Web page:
Observational studies of health conditions and outcomes often combine clinical care data from many sites without explicitly assessing the accuracy and completeness of these data. In order to improve the quality of data in an international multi-site observational cohort of HIV-infected patients, the authors conducted on-site, Good Clinical Practice-based audits of the clinical care datasets submitted by participating HIV clinics. Discrepancies between data submitted for research and data in the clinical records were categorized using the audit codes published by the European Organization for the Research and Treatment of Cancer. Five of seven sites had error rates >10% in key study variables, notably laboratory data, weight measurements, and antiretroviral medications. All sites had significant discrepancies in medication start and stop dates. Clinical care data, particularly antiretroviral regimens and associated dates, are prone to substantial error. Verifying data against source documents through audits will improve the quality of databases and research and can be a technique for retraining staff responsible for clinical data collection. The authors recommend that all participants in observational cohorts use data audits to assess and improve the quality of data and to guide future data collection and abstraction efforts at the point of care.
Citation: Duda SN, Shepherd BE, Gadd CS, Masys DR, McGowan CC (2012) Measuring the Quality of Observational Study Data in an International HIV Research Network. PLoS ONE 7(4): e33908. https://doi.org/10.1371/journal.pone.0033908
Editor: T. Mark Doherty, Statens Serum Institute, Denmark
Received: August 10, 2011; Accepted: February 19, 2012; Published: April 6, 2012
Copyright: © 2012 Duda et al. This is an open-access article distributed under the terms of the Creative Commons Attribution License, which permits unrestricted use, distribution, and reproduction in any medium, provided the original author and source are credited.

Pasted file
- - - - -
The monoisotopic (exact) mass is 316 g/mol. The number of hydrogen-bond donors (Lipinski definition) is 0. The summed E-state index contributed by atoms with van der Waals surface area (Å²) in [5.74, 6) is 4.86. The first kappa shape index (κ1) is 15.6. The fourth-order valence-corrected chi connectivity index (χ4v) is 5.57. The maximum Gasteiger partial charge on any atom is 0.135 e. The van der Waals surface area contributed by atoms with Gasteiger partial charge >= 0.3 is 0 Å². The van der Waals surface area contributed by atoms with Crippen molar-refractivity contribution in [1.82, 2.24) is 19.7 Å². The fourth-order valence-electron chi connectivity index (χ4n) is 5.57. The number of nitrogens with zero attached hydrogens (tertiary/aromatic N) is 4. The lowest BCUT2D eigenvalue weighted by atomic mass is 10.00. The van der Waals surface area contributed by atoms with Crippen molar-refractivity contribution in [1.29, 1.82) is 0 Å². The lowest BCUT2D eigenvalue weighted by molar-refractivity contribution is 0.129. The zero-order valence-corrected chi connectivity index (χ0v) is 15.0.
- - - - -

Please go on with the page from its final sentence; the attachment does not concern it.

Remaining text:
Funding: This work was supported by the National Institute of Allergy and Infectious Diseases [collaborative agreement 5U01AI069923-04, CCASAnet: Caribbean, Central and South America network for HIV epidemiology]. The manuscript was reviewed by the NIAID Project Scientist for CCASAnet, who recommended several clarifications to the text. The funders had no role in study design, data collection and analysis, or decision to publish the manuscript.
Competing interests: The authors have declared that no competing interests exist.
Accurate and valid HIV research results depend on high-quality clinical and laboratory data. Excellent patient care itself depends on accurate recording and transcription of such information . Interventional clinical trials, such as those generating data for pre-marketing approval by regulatory agencies or those conducted by the AIDS Clinical Trials Group , follow careful data quality assurance procedures. This ensures that investigators comply with the International Conference on Harmonization's guidelines for Good Clinical Practice and that collected data reflect true measurements , . A data audit, in which an external review team compares a research dataset to the original data collection documents, is the standard method of assessing the quality of data in clinical trials –.